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Int J Radiat Oncol Biol Phys. 2003 Jun 1;56(2):328-34.

Mature survival results with preoperative cisplatin, protracted infusion 5-fluorouracil, and 44-Gy radiotherapy for esophageal cancer.

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Sidney Kimmel Oncology Center at Johns Hopkins, Baltimore, MD 21231, USA.



To assess the long-term survival results after cisplatin, protracted infusion 5-fluorouracil, and concurrent radiotherapy (RT) followed by surgical resection of esophageal cancer.


Ninety-two patients with esophageal cancer (65 with adenocarcinoma and 27 with squamous cell carcinoma) were treated in two sequential protocols of preoperative chemoradiotherapy. The patients had tumor confined to the esophagus and regional nodes, including celiac nodes for middle and distal lesions. In trial A (1989-1994), 50 patients were treated with 44 Gy RT (2 Gy/d) along with concurrent 5-fluorouracil 300 mg/m(2)/d given by protracted venous infusion on Days 1-30 and cisplatin 26 mg/m(2) on Days 1-5 and 26-30. In trial B (1995-1997, 42 patients), the chemotherapy dosages during RT were reduced to 5-fluorouracil 225 mg/m(2)/d protracted venous infusion and cisplatin 20 mg/m(2)/d on Days 1-5 and 16-30; three cycles of paclitaxel 135 mg/m(2)and cisplatin 75 mg/m(2) were given postoperatively. Surgery generally occurred 4-6 weeks after completion of the planned preoperative therapy. Transhiatal resection was performed whenever possible.


Of the 92 patients, 86 (93%) underwent surgery (1 refused, 2 died preoperatively, and 3 developed evidence of metastatic disease). Of the 92 patients, 80 (87%) had complete resections with negative margins (3 had positive margins and 3 had distant metastases discovered at surgery). The pathologic complete response rate was 33% (30 of 92). The median follow-up was 63.5 months. The median survival and disease-specific survival for all enrolled patients was 35 and 59 months, respectively. The 5-year survival and disease-specific survival rate was 40% and 49%, respectively. Patients with a pathologic complete response had a 67% survival rate at 5 years (median not reached), and the remainder of patients had a 5-year survival rate of 27% (median 21 months; p <0.001). For 21 patients alive after 5 years (60-121 months), 2 died of their disease and all others were disease free. Eight patients with pathologic Stage I tumor at the time of surgery had survival similar to those with a complete response to preoperative therapy. The median survival for patients with pathologic Stage IIA, IIB, III, and IV disease at the time of surgery was 22, 13.5, 18, and 4.9 months, respectively. The pattern of initial failure was local/regional alone in 6% (5 of 90), local/regional plus distant in 3% (3 of 90), and distant alone in 47% (42 of 90). No differences were noted in survival or response rate between those with adenocarcinoma or squamous cell carcinoma.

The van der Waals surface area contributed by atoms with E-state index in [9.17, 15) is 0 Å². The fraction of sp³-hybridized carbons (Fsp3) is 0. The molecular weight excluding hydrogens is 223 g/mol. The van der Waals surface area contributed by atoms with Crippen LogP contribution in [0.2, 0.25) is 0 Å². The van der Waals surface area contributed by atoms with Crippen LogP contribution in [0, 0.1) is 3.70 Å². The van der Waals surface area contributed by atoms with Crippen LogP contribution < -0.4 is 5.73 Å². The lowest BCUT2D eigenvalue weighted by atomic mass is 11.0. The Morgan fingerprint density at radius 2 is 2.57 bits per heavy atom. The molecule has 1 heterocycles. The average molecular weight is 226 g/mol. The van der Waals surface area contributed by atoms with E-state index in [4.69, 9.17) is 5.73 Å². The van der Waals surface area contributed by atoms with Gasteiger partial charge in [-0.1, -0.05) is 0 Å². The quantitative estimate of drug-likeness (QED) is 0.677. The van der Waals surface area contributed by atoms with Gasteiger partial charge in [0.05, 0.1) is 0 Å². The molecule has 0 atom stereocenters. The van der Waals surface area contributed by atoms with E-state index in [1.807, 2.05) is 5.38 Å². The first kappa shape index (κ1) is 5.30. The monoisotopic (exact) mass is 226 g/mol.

The promising 5-year survival results and low rate of late cancer-related deaths suggest that these regimens of intensive neoadjuvant therapy may improve the overall cure rate. The pathologic stage after neoadjuvant therapy is an important predictor of survival and may be useful in selecting patients for novel adjuvant therapies. Isolated local failure is uncommon, indicating that efforts to improve the therapeutic outcome should focus on optimizing systemic therapy rather than intensifying the RT. Additional randomized data are needed to assess the benefits of this therapeutic approach fully.

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